Bruce Willis is more usually seen escaping from explosions and battling terrorists to save the world.
His latest battle, however, takes him to the considerably quieter world of the courtroom — although he still faces a formidable opponent.
The Hollywood action hero is said to be considering legal action against technology giant Apple over his desire to leave his digital music collection to his daughters.
If he succeeds, he could benefit not just himself and his family but the millions who have purchased songs from Apple’s iTunes Store.
Willis has discovered that, like anyone who has bought music online, he does not actually own the tracks but is instead “borrowing” them under a licence. Most purchasers do not bother to read the details of the terms and conditions they agree to when buying an album, but the small print makes it clear that music bought through iTunes should not be passed on to others.
Since Willis — who occasionally sings with a blues band and has appeared in a video for Damon Albarn’s band Gorillaz — has apparently spent thousands of dollars downloading music on to “many, many iPods”, he is keen to be able to hand it on legitimately to daughters Rumer, Scout and Tallulah.
One approach he is reportedly considering is to ask his legal team to establish family trusts as the “holders” of his downloaded music. Another option is to support ongoing legal action in five US states to give downloaders more rights to do what they want with their music.
The legal actions face immense difficulties thanks to the enormous powers Apple established for itself at the start of the digital music age.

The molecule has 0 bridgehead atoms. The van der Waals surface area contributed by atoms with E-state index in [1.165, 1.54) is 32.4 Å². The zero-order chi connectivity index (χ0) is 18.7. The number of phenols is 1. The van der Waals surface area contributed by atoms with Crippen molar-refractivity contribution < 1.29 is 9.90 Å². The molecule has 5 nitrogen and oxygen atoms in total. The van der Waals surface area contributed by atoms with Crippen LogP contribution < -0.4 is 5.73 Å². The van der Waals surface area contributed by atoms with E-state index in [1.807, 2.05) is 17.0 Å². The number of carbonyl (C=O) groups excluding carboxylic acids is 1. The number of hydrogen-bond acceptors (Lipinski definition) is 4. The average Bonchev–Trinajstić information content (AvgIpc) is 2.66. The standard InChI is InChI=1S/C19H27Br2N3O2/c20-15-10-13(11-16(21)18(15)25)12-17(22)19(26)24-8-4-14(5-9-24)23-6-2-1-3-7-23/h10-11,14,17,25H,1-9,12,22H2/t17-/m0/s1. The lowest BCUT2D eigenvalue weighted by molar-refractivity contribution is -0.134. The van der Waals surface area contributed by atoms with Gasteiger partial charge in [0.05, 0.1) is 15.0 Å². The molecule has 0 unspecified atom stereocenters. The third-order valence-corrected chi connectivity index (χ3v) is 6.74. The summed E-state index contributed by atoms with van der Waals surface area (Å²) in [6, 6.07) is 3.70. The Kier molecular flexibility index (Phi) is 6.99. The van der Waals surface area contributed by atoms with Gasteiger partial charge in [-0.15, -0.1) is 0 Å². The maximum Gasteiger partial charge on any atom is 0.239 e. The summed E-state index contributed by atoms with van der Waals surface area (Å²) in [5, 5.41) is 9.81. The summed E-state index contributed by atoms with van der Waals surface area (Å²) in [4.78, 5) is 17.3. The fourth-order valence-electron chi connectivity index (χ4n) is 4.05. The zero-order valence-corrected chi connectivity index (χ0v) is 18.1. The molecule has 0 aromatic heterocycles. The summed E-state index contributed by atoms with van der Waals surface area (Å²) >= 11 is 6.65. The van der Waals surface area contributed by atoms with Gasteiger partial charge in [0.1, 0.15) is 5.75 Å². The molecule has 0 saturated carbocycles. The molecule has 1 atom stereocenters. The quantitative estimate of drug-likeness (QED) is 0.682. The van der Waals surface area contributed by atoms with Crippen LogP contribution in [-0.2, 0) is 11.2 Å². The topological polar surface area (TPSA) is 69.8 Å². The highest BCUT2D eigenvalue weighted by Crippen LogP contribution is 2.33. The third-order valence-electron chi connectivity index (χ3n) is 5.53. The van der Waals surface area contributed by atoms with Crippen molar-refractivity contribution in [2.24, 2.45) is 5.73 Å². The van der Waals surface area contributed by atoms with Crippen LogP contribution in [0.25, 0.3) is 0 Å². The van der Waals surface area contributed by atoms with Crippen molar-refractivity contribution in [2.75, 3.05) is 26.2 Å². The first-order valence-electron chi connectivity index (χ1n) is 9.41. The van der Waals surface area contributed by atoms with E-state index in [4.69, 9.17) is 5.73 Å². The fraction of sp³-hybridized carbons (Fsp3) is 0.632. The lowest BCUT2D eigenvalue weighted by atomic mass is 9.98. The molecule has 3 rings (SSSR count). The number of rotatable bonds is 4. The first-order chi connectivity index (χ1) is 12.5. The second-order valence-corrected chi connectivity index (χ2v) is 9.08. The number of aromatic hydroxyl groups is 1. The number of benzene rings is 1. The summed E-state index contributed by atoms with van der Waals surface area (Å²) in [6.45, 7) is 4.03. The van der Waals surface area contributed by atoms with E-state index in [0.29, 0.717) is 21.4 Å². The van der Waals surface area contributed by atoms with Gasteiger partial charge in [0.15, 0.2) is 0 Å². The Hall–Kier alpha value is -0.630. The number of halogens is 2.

It can freeze the iTunes accounts of those it believes are passing on music to others and forbids the transfer of songs to MP3 players other than its own iPods.
Similar problems apply to the digital books that millions download to electronic reading devices such as Amazon’s Kindle.
And, with sales of digital media rocketing, the issues around ownership of the books, music and films involved are affecting more people.
Solicitor Chris Walton said: “Lots of people will be surprised on learning all those tracks and books they have bought over the years don’t actually belong to them.
“It’s only natural you would want to pass them on to a loved one.
“The law will catch up, but ideally Apple and the like will update their policies and work out the best solution for their customers.”
Willis’s time as an occasional musician has helped make him passionate about who owns digital recordings.
Originally in a blues band called Loose Goose, he has more recently played guitar and sung with The Accelerators — performing with them in London and for US troops in Iraq.
Willis, 57, had daughters Rumer, 24, Scout, 20, and Tallulah, 18, with ex-wife Demi Moore, 49.
The family has a public-spirited streak that suggests the battle with Apple may be aimed at helping others — the children have spent summer holidays with their parents building a house for the poor in Guatemala.